"There is no-one in charge. We need to have someone who is in charge of the Conservative party in Scotland, preferably elected by the membership.
"The membership and the constituencies have been allowed to atrophy. The branches have disappeared. There's no real link between the voluntary side of the party and the MSPs."
So said former conservative Scottish Secretary Lord Forsyth yesterday, which won't be good news for Annabel Goldie with less than a year until the Scottish elections. Although some party insiders said it was the "memory of Lord Forsyth in government" that was affecting Tory performance at elections in Scotland.
But there were questions about a name change in Scotland (Scottish Reform anyone), a separation from the party in England and a clear out of the leadership. Goldie as leader in Holyrood, David McLetchie (the former leader) as campaign director and Andrew Fulton as Chairman.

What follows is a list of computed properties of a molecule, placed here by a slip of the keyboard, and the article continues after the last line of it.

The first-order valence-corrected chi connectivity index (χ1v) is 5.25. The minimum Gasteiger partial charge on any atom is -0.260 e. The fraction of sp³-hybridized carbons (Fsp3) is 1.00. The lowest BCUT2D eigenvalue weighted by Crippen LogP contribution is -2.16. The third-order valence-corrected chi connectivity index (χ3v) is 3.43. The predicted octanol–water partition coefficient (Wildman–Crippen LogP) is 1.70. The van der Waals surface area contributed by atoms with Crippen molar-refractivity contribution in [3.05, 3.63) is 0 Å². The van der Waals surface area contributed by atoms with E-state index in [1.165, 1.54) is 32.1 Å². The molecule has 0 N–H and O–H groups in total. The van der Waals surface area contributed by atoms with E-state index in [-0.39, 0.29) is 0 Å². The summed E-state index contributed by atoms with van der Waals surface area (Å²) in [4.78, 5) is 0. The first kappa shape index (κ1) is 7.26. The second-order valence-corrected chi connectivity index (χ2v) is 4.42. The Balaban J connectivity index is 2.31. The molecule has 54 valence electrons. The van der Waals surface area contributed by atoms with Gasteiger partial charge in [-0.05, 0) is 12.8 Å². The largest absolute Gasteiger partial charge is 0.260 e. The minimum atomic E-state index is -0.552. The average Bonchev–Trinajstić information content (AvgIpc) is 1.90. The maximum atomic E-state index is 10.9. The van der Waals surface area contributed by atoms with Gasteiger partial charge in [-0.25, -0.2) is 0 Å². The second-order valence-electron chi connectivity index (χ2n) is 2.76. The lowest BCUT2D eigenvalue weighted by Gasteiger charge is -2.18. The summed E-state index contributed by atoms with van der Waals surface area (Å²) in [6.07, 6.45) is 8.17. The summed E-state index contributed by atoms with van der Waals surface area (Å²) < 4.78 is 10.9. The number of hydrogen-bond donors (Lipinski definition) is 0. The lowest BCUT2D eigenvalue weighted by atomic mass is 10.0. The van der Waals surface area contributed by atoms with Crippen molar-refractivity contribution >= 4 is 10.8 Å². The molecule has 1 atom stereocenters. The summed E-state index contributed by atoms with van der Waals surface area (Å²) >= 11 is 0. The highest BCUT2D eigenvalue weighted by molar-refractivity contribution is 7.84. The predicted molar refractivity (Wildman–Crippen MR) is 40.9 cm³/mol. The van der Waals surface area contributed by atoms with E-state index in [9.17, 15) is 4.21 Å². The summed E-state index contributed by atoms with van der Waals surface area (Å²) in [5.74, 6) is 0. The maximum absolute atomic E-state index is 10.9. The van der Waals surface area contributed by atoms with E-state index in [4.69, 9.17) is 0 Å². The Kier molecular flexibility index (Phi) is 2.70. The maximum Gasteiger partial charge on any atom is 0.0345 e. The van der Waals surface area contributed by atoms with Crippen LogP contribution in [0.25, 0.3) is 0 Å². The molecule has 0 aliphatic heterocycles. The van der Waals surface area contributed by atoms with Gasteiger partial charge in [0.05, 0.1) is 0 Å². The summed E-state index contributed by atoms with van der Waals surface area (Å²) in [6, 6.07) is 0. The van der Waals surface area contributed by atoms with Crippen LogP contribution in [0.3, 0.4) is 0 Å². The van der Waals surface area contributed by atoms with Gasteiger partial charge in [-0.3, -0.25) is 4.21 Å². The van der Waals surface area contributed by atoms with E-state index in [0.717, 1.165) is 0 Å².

Paul McBride QC echoed the rudderless message when he said:
"The problem was that we spent large amounts of money but there was no clear leader who had powers to hire and fire, make strategic decisions and have a say on who stood as candidates.
"We had people working for us having to report to three or four different people and that was unacceptable."
I'll agree there did appear to be a large amount of money spent even out here in Linlithgow and East Falkirk. I have to say that all that money didn't tell me anything about the Tory's policies.
There was also disquiet about some of the older member of their Holyrood team Mary Scanlon, 60, Nanette Milne 68, Ted Brocklebank, 67 and Sir Jamie McGrigor, 60 who have been elected on the list not for a constituency. Some are saying they should be removed from the party list for next year and others are calling for a two strikes and you're out policy.
Sounds like disarray in the Scottish part of a party that is governing from Westminster and doesn't sound like a winning formula for anywhere in just over 11 months time.